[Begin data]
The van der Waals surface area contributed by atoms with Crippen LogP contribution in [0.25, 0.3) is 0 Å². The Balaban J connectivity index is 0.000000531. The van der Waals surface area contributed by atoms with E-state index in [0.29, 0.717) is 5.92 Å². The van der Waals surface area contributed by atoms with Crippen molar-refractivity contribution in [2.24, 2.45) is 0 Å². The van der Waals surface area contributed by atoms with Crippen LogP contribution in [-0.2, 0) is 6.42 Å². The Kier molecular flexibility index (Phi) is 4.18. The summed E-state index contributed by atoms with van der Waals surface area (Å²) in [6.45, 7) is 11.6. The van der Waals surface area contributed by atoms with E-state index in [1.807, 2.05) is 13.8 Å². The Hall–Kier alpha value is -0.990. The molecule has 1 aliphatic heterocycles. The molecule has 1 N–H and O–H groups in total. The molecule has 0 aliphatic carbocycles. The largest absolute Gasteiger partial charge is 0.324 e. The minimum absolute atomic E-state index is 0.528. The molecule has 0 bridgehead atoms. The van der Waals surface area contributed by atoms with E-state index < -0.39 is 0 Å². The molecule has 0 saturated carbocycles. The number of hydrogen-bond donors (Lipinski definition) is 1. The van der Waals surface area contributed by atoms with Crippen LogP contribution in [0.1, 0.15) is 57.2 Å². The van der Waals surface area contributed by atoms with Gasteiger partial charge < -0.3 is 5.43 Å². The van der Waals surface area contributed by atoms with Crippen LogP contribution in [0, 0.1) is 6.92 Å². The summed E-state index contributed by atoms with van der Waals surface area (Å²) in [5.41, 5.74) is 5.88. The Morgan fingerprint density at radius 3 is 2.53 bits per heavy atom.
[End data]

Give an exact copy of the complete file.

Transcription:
The van der Waals surface area contributed by atoms with Crippen LogP contribution in [0.25, 0.3) is 0 Å². The Balaban J connectivity index is 0.000000531. The van der Waals surface area contributed by atoms with E-state index in [0.29, 0.717) is 5.92 Å². The van der Waals surface area contributed by atoms with Crippen molar-refractivity contribution in [2.24, 2.45) is 0 Å². The van der Waals surface area contributed by atoms with Crippen LogP contribution in [-0.2, 0) is 6.42 Å². The Kier molecular flexibility index (Phi) is 4.18. The summed E-state index contributed by atoms with van der Waals surface area (Å²) in [6.45, 7) is 11.6. The van der Waals surface area contributed by atoms with E-state index in [1.807, 2.05) is 13.8 Å². The Hall–Kier alpha value is -0.990. The molecule has 1 aliphatic heterocycles. The molecule has 1 N–H and O–H groups in total. The molecule has 0 aliphatic carbocycles. The largest absolute Gasteiger partial charge is 0.324 e. The minimum absolute atomic E-state index is 0.528. The molecule has 0 bridgehead atoms. The van der Waals surface area contributed by atoms with E-state index < -0.39 is 0 Å². The molecule has 0 saturated carbocycles. The number of hydrogen-bond donors (Lipinski definition) is 1. The van der Waals surface area contributed by atoms with Crippen LogP contribution in [0.1, 0.15) is 57.2 Å². The van der Waals surface area contributed by atoms with Gasteiger partial charge < -0.3 is 5.43 Å². The van der Waals surface area contributed by atoms with Crippen LogP contribution in [0, 0.1) is 6.92 Å². The summed E-state index contributed by atoms with van der Waals surface area (Å²) in [5.41, 5.74) is 5.88. The Morgan fingerprint density at radius 3 is 2.53 bits per heavy atom.